The U.S. military put its forces in Iraq on high alert, and the State Department ordered all nonemergency employees Wednesday to leave the country immediately amid escalating tensions with Iran. Some U.S. allies have expressed skepticism about the Trump administration’s claims that Iran poses a growing threat.
Navy Capt. Bill Urban, a spokesman at the U.S. military’s Central Command, said in a statement that there were “possibly imminent threats to U.S. forces in Iraq” as he sought to clarify contradictory remarks by a British commander Tuesday.
British Maj. Gen. Christopher Ghika, a senior officer in the U.S.-backed coalition fighting the Islamic State group in Iraq and Syria, said, “There’s been no increased threat from Iranian-backed forces in Iraq and Syria.” Urban rebutted Ghika’s remarks in a sign of how the United States and its close allies have split over Iran’s potential threat.
Applying “maximum pressure” on Iran is a central tenet of the Trump administration’s foreign policy. Trump withdrew the United States from a nuclear deal reached between Iran and world powers in 2015, reimposed crushing sanctions and boosted the U.S. military presence in the Persian Gulf. Unease that Washington and Tehran could be headed toward military confrontation has mounted.
In Baghdad, the U.S. Embassy published a statement Wednesday saying the State Department mandated that all nonemergency government staff leave the country after Washington said last week it detected urgent “credible” threats from Iran and its proxy forces in the region targeting Americans and U.S. interests.
Specific details about the intelligence have not been revealed.
Saudi Arabia said this week that two of its oil tankers and other energy-related infrastructure were damaged in an act of “sabotage” in the Gulf. Yemen’s Iran-backed Houthi rebels, who are fighting a war with Saudi Arabia, claimed responsibility for drone attacks on Saudi oil facilities Tuesday.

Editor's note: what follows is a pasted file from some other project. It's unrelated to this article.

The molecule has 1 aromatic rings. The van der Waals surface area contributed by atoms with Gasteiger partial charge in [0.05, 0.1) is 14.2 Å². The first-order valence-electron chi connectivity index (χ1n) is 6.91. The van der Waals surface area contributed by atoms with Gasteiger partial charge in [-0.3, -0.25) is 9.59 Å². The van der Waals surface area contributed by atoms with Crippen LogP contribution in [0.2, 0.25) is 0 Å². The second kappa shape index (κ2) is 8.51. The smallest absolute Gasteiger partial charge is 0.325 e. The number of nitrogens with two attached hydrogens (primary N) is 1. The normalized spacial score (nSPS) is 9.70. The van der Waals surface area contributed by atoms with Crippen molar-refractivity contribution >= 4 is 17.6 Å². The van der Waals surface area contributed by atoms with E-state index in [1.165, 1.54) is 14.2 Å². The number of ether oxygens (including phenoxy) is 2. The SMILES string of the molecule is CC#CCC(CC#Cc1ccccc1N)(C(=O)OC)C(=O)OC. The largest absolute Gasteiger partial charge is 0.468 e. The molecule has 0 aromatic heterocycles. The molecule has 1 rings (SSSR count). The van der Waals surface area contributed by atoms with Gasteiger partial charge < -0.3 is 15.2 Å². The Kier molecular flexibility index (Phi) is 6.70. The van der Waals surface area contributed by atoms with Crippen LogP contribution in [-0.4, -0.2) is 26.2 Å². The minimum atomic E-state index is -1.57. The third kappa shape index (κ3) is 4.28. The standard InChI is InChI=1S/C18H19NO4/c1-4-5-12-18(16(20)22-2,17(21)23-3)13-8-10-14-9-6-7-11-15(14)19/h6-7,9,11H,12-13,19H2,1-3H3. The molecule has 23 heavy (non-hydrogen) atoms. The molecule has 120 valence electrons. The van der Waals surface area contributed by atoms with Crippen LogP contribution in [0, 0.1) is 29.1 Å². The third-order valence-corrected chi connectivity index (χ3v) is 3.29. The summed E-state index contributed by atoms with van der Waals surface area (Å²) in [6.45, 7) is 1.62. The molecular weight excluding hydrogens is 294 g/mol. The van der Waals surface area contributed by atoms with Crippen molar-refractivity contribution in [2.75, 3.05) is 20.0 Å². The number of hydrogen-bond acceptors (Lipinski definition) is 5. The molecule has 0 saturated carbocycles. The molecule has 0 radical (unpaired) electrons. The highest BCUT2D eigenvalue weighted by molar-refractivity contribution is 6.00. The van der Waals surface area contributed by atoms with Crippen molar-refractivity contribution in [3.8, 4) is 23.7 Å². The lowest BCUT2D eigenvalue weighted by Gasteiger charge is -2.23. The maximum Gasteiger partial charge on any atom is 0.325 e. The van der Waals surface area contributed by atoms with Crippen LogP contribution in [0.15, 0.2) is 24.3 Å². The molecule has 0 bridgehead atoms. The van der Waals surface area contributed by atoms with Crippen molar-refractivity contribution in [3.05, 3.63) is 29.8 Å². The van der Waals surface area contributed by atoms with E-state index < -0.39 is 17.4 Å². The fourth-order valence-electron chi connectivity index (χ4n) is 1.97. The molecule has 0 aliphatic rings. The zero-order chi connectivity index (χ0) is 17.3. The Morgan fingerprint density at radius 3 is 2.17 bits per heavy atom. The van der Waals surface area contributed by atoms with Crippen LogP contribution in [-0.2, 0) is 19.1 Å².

Federica Mogherini, Europe’s top foreign affairs diplomat, called for the United States to show “maximum restraint” after meeting with U.S. Secretary of State Mike Pompeo.
When the United States pulled out of the nuclear deal in May last year, the other signatories to the accord – Britain, China, France, Germany, Russia and the European Union – vowed to stay in and establish a financial mechanism that would allow them to keep trade and other ties with Iran open amid the U.S. sanctions. They have struggled to achieve that. As a result, Iran gave European countries 60 days to find a way of salvaging the agreement or it would start enriching uranium to far higher levels.
If nothing happens when the 60 days are up, “there will be consequences from our side,” Hamid Baeidinejad, Iran’s ambassador to the United Kingdom, told USA TODAY and other media outlets during a briefing in Iran’s Embassy in London on Tuesday.
Successive U.S. administrations have viewed Iran as a regional troublemaker and described it as the “largest state sponsor of terrorism.” Tehran aids a number of Shiite militant groups in Iraq, Lebanon, Syria and elsewhere across the Middle East. The Trump administration pulled out of the nuclear deal in part because of that and also because the deal does not address Iran’s ballistic missile activity.
The United States and Iran have been lobbing threats, fighting proxy wars, and imposing sanctions for decades. USA Today looks at over 60 years of this back-and-forth. Just the FAQs, USA TODAY
Iran or its proxies, such as Hezbollah, Hamas and the Taliban, have carried out bombings, abductions and hijackings against the USA and other Western nations.
“Iran is certain to continue to pursue its regional strategy, unless and until its adversaries are willing or able to blunt Iran’s efforts,” the authors of a new report by the Soufan Center, a global security research center, wrote. “Rolling back Tehran’s regional influence will require an equally nimble approach combining diplomacy, smart counter-terrorism policy, and a nuanced understanding of how and why Iran’s soft power efforts have been successful so they may be effectively countered.”
New Jersey Sen. Bob Menendez, the top Democrat on the Senate Foreign Relations Committee, said lawmakers needed an immediate briefing from Trump administration officials on the alleged threats from Iran. He said there are only two reasons for the State Department to order the departure of U.S. Embassy staff from Baghdad: credible intelligence Americans are at risk or preparation for military action.
“The Trump administration has not provided any information to this committee on the intelligence behind their decisions or what they plan to do in Iraq or Iran,” he said.
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